A Brief Pullback, but Higher Prices Expected in the Next Few Months
April 11, 2022
Profit Maximizer Report
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- Hog slaughter since early March has been 3.4% lower than a year ago, consistent with the results of the USDA ‘Hogs and Pigs’ report. We expect supply to seasonally decline in May and June. Our current projection is for slaughter to be 100k head smaller than currently by mid-May.
- Hog futures were lower last week as speculative funds cut back on their long positions for the summer months. However, futures still point to higher prices in the summer and fall futures are currently higher than a year ago.
- Pork belly prices were lower last week. This is usually the time when bacon processors are looking to book product for Memorial Day and packers need to get orders on the books. However, once new business is written, and with supply expected to be lower, we think prices will bounce back.
- Ham market remains volatile, reflecting the week to week ordering patterns from Mexico and waning season demand now that Easter business has been filled. We expect ham prices to be higher in the summer as hog slaughter declines.
- Fat pork trim have adjusted following the runup in February and March. Expect pork trim prices to be higher in the summer, however on seasonal demand, tight supplies.
Futures Pull Back from Pre-Inventory Report Levels, but They Still Point to Higher Prices in the Summer and Fall
The USDA issued the results of its quarterly survey of hog and pig operations on March 30. By all accounts, the results were “bullish” as most numbers in the survey were below expectations. Since then, June lean hog futures have pulled back, although they are still trading at a premium to current market. Probably a simple explanation is the adage of “buy the rumor and sell the fact.”
Coming into the report, there was a lot of talk of tight supplies in the summer, speculation about the bird flu impact on chicken supplies and prices and runaway inflation for meat proteins, etc. Speculative money was paying attention. The week before USDA’s report was released managed money had a net long 65,122 contracts. That position is not as big as it was last year but higher than in recent years. But building a net long position and holding on to it are two different things. The following week, the managed money net long position was down 9,623 contracts or 15%. The USDA report confirmed what the market was already trading, at least for the summer. Analyst estimates presented before the report release were clearly behind the market. They tend to be anchored by the results of the previous survey (breeding herd, historical trends, farrowing intentions).
Decline in the Size of the Breeding Stock Raises Concerns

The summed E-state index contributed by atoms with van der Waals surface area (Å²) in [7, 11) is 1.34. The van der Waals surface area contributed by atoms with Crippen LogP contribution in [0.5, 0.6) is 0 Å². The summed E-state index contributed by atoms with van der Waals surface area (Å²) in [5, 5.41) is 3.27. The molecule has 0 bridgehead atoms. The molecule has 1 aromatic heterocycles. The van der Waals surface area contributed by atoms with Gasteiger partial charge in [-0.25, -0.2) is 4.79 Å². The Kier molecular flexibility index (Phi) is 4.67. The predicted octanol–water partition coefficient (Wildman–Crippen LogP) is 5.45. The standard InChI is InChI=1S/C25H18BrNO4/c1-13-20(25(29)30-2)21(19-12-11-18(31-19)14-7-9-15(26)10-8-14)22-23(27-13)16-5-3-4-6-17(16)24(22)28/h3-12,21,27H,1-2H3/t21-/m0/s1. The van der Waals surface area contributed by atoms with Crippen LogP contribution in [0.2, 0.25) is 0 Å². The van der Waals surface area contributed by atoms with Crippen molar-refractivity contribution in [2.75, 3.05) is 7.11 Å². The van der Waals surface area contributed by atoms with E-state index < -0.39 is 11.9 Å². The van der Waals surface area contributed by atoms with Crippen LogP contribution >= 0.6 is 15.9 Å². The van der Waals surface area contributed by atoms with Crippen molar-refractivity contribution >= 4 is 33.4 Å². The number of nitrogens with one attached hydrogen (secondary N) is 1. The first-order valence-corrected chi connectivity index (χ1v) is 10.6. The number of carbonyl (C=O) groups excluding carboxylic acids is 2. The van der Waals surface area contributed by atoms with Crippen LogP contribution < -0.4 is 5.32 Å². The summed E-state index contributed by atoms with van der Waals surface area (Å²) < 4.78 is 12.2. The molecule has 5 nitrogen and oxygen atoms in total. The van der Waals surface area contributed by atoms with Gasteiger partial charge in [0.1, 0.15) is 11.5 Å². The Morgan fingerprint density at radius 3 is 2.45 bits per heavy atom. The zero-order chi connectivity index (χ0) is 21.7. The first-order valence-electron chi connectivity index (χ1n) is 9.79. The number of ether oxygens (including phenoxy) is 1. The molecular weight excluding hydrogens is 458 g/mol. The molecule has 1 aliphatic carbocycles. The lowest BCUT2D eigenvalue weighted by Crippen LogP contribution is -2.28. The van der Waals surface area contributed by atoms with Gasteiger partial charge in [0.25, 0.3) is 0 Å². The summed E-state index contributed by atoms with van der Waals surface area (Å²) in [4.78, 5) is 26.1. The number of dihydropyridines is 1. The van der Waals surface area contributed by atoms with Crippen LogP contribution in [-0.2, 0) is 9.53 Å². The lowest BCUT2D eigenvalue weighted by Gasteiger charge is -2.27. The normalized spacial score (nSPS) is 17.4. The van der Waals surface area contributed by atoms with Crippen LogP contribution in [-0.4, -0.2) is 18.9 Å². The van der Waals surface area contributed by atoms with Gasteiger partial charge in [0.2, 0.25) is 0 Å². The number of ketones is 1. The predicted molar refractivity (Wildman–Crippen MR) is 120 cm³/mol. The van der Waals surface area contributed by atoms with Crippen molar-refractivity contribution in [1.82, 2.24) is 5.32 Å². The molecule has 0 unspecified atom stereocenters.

In our view, the real surprise in the report was not the hog supply on the ground but the decline in the size of the breeding stock. This explains why June hogs have much more ground than deferred contracts. The chart above also reflects this, as hog and cutout values for Q4 and early 2023 are higher than the previous year. A smaller breeding herd on March 1 means a smaller pig crop during Mar-May and lower pork supplies in Sep-Nov. It is possible that those speculative summer longs may have concluded that the upside was limited, and it was a better idea to roll into fall and winter contracts.
While money flow may help explain the pullback in summer futures, there are short-term fundamental reasons that also help explain the pullback. We need to highlight the short-term factor. It is not unusual for pork prices to be sideways during Easter before moving higher in the summer. Towards the end of 2021, the value of the pork cutout had given up much of the ground gained earlier in the year. As a result, futures participants were not confident that a big premium for the summer of 2022 was warranted. Things quickly changed in January and February as the cutout rebounded and was running well ahead of 2021.
Futures players that thought June 2022 hogs were worth $97/cwt at the end of December were paying $120/cwt for June futures in February. The reasoning went that if the pork cutout managed to hit $110 in February, what would it be in June when supplies are seasonally lower and demand improves. But wholesale prices hit a wall in March. High summer futures also negatively impacted forward sales for fresh pork (see chart below). While we made some modest downward revisions to our forecasts for the summer and fall, you will notice that we continue to expect higher prices for pork cuts vs. current levels and, in some cases vs. the previous year.
February Pork Exports
Pork exports are off to a very slow start this year. The latest official statistics for February only confirmed the scale of the decline. Shipments of fresh, frozen and cooked pork were pegged at 164,353 MT, down 19.2% from the previous year and at levels similar to what we saw in 2018, before the outbreak of ASF in China. Indeed, it is the sharp pullback in Chinese demand that has contributed to the decline in exports so far and will likely continue to affect shipments through the spring and summer.
Exports to China in February were 12,718 MT, down 36,328 MT or 74%. The reduction in exports to China accounted for about 90% of the overall reduction in pork exports in February. Exports to Mexico have so far helped offset lower exports to a number of smaller markets. In February shipments to Mexico were 65,011 MT, 36.7% higher than a year ago. Exports to smaller markets were down as well, a function of the higher prices in January and February. Colombia in recent years has become a significant market but in February shipments were down 25%. The Philippines, another country impacted by ASF, increased US pork purchases in 2020.
Weekly Pork Price Summary
USDA prices for pork sub-primals, including butt, loin, ham, picnic, belly, trim, and spareribs.